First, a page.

Thursday, August 11

Uvalde High School seniors graduate in the shadow of tragedy


UVALDE, Texas — Nearly 300 Uvalde High School seniors received their diplomas one month to the day after a former student shot his grandmother in the face before driving to Robb Elementary School and gunning down 19 students and two teachers.

Friday’s ceremony, rescheduled from its original May 27 date, marked a bittersweet milestone for a Texas community reeling from the tragedy that unfolded four weeks ago.

The heartache was palpable as the community gathered to celebrate the lives and accomplishments of graduating high school seniors.

Grief clouded an otherwise joyous occasion that was punctuated by memories of children who will never have the opportunity to receive their diplomas or attend college. Twenty-one placards faced the crowd as the Class of 2022 stepped into adulthood.

“Love the people in your life while you have them because you don’t know what the future holds for anyone,” said valedictorian Abigail Kone.

“Our community has definitely learned about the unexpected. Something that should have never happened happened. Our lives have been altered. But we still stand together as a community,” she said.

Kone read the names of the victims and called the slain children honorary members of her graduating class.

Partial view of the Uvalde High School graduation class of 2022.Uvalde CISD Live Events via YouTube

The gunman would have been among those graduating Fridays, but he had previously dropped out.

His name was not mentioned, though the deadly rampage continues to haunt the small community.

“If I had to pick a theme for today, it’s healing,” said Uvalde High School Principal Randall Harris. “Healing is what we all need. It’s what you need. It’s what I need.”

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The decision to hold graduation a month after the mass shooting was met with mixed emotions.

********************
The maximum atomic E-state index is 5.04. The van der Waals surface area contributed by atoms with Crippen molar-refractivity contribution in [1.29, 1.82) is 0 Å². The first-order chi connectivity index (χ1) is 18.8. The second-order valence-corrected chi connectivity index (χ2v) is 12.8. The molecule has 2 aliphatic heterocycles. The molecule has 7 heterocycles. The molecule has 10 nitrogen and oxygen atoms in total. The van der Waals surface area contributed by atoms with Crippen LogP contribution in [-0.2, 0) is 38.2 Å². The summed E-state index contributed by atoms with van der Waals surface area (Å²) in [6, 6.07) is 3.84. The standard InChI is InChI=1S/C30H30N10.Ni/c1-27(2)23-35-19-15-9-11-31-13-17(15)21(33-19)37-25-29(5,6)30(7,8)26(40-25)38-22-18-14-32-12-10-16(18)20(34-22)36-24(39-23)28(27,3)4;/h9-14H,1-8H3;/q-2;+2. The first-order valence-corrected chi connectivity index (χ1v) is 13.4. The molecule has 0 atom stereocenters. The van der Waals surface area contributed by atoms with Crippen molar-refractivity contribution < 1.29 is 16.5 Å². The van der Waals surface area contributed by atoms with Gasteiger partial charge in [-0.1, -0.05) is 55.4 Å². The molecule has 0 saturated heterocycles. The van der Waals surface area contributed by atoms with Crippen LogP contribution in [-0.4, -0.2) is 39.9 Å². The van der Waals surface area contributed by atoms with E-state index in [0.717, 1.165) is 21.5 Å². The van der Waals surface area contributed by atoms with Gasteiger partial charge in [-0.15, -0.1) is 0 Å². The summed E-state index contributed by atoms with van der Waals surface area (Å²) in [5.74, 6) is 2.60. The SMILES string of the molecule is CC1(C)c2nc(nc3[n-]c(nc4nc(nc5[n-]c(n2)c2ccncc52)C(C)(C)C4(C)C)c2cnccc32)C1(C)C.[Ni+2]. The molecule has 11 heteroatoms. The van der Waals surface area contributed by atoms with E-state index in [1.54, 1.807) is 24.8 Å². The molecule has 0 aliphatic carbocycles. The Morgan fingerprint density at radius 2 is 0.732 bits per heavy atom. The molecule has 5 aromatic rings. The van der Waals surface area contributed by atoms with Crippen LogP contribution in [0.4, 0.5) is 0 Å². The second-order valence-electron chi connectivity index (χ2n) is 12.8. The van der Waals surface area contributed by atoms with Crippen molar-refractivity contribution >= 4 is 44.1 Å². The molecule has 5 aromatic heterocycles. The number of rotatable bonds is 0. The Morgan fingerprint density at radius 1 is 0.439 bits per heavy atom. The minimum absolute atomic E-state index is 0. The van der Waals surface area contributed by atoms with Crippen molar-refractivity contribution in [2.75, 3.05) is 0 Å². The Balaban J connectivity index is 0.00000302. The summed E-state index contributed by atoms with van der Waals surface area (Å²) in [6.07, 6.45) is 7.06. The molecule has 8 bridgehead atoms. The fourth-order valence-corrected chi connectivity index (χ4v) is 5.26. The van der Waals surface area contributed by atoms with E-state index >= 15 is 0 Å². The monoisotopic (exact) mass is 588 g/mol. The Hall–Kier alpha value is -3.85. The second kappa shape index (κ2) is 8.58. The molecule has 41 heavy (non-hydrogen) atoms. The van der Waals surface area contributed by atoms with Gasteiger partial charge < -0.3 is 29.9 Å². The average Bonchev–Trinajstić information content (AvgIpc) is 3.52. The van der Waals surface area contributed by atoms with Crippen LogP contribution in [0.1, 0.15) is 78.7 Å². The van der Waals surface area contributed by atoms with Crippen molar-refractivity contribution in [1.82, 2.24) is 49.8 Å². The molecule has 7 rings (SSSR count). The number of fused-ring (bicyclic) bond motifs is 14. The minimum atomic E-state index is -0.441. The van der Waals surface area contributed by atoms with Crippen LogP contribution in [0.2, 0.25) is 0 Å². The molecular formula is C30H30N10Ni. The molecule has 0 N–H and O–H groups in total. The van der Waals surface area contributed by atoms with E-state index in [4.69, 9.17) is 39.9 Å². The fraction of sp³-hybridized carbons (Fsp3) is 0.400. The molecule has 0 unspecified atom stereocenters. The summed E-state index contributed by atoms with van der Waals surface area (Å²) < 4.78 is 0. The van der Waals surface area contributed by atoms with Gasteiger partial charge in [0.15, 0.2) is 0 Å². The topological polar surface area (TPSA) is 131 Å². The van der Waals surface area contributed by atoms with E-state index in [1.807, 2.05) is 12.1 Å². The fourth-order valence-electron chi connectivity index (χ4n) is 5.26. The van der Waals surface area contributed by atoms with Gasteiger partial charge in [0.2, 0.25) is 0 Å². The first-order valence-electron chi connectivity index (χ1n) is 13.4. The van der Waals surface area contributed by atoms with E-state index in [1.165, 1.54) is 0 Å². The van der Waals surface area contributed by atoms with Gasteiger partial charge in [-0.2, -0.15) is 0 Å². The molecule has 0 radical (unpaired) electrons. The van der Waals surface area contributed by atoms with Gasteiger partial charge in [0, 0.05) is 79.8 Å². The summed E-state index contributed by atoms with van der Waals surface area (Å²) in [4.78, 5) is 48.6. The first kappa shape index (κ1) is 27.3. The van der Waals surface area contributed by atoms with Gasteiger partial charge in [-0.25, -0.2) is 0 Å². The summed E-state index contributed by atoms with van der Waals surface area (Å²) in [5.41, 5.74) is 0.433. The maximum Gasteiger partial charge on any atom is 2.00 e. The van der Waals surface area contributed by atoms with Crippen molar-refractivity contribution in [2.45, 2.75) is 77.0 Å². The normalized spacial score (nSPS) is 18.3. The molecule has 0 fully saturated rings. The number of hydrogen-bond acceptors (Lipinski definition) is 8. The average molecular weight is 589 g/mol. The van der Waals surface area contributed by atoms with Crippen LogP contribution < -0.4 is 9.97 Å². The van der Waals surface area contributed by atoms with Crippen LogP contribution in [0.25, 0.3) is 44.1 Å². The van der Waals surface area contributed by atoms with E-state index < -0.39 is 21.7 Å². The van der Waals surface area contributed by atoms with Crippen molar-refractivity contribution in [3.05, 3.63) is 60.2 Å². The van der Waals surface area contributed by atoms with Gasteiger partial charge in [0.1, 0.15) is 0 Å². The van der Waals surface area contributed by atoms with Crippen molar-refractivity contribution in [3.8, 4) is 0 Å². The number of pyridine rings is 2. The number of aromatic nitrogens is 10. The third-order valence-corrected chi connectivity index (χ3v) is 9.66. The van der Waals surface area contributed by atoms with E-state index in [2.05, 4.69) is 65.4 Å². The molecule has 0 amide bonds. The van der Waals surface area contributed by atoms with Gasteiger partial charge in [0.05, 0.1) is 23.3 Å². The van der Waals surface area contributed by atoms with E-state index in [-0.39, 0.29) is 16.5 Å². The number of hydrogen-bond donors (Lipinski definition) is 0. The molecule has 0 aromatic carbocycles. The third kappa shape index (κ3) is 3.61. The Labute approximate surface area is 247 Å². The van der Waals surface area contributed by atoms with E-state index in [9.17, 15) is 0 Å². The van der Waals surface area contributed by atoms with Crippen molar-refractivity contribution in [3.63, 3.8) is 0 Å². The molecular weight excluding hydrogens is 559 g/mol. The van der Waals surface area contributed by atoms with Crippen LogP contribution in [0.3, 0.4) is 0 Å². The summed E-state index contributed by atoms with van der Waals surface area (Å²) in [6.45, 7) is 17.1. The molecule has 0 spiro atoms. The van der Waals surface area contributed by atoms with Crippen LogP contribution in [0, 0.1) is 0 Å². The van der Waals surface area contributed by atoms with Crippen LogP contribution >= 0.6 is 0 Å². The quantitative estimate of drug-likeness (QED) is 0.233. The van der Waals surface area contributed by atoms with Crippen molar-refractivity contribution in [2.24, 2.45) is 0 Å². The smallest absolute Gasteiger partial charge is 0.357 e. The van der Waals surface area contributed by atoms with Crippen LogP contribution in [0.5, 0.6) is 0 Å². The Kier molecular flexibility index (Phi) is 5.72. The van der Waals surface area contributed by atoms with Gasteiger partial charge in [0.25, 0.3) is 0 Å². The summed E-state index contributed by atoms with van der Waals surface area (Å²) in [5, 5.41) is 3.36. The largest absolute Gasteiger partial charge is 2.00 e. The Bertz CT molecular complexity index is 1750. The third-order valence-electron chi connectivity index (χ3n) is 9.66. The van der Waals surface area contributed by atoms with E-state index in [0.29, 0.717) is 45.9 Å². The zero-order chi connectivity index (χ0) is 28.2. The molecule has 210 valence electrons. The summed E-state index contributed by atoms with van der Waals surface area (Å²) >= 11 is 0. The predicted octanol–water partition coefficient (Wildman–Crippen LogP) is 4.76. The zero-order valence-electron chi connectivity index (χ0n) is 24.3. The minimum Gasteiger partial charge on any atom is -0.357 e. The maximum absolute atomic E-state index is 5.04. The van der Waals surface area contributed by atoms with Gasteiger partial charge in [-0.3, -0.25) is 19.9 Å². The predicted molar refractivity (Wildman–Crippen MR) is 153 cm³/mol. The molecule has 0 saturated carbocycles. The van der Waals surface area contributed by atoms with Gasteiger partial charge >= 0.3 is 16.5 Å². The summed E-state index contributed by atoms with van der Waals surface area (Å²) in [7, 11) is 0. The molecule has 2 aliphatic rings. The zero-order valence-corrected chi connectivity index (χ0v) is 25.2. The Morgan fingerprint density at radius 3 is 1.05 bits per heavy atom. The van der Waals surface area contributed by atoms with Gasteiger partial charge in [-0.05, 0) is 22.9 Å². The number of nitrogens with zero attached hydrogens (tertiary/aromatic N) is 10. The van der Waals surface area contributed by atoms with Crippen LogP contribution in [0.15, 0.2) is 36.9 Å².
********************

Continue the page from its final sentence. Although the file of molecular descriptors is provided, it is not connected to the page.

Earlier in the day, Eulalio “Lalo” Diaz, Uvalde County justice of the peace, beamed as he talked about his daughter’s graduation and plans to attend New York University.

Yet his face darkened as he remembered May 24.

“I think it’s important to show that life is going to go on,” he said. “But it’s going to follow this class.”

It continues to follow Diaz, who was on duty the day of the rampage and tasked with identifying the victims and notifying their families. He remembers the cacophony of phones ringing inside the two classrooms where the unthinkable unfolded. They were tucked inside pockets and backpacks, ringing with frantic loved ones on the other end hoping to find their children and spouses safe.

“I’ve worked my way through it,” he said. “I’m not having as many nightmares. I’m ready for my daughter to move on.”

But not all Uvalde residents could face a celebration.

Javier Cazares, whose daughter, Jaclyn, was killed at the school, decided to skip his nephew’s graduation ceremony. This week, he drove his older daughter, Jazmin, to Austin to testify before state lawmakers, where she tearfully pleaded for tougher gun laws.

The Cazares family has joined a growing chorus of residents who want more accountability from the law enforcement officers and city officials under fire because of the response to the shooting.

The grief-stricken family is still struggling. Cazares remains unable to work and frequently finds himself sitting in his daughter’s room.

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“It’s kind of crazy graduation falls on the 24th,” he said, adding that he was “ticked off” by the decision to hold the ceremony so soon after the shooting. “Why on this day? Everything is still so fresh.”


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